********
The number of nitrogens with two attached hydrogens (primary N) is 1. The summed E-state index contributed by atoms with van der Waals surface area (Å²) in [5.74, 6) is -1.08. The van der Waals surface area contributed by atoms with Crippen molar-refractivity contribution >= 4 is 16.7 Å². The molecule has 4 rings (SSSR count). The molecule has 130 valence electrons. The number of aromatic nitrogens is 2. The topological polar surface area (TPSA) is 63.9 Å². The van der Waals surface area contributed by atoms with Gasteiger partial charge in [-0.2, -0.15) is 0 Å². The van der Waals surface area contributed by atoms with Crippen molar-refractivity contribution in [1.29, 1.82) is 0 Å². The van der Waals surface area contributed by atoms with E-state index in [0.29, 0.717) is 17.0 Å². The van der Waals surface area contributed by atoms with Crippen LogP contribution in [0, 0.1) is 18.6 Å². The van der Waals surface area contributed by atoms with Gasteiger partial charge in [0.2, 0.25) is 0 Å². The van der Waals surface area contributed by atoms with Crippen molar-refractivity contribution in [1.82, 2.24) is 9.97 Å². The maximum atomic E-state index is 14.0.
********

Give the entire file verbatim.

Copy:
The number of nitrogens with two attached hydrogens (primary N) is 1. The summed E-state index contributed by atoms with van der Waals surface area (Å²) in [5.74, 6) is -1.08. The van der Waals surface area contributed by atoms with Crippen molar-refractivity contribution >= 4 is 16.7 Å². The molecule has 4 rings (SSSR count). The molecule has 130 valence electrons. The number of aromatic nitrogens is 2. The topological polar surface area (TPSA) is 63.9 Å². The van der Waals surface area contributed by atoms with Gasteiger partial charge in [-0.2, -0.15) is 0 Å². The van der Waals surface area contributed by atoms with Crippen molar-refractivity contribution in [1.29, 1.82) is 0 Å². The van der Waals surface area contributed by atoms with E-state index in [0.29, 0.717) is 17.0 Å². The van der Waals surface area contributed by atoms with Crippen LogP contribution in [0, 0.1) is 18.6 Å². The van der Waals surface area contributed by atoms with Gasteiger partial charge in [0.2, 0.25) is 0 Å². The van der Waals surface area contributed by atoms with Crippen molar-refractivity contribution in [1.82, 2.24) is 9.97 Å². The maximum atomic E-state index is 14.0.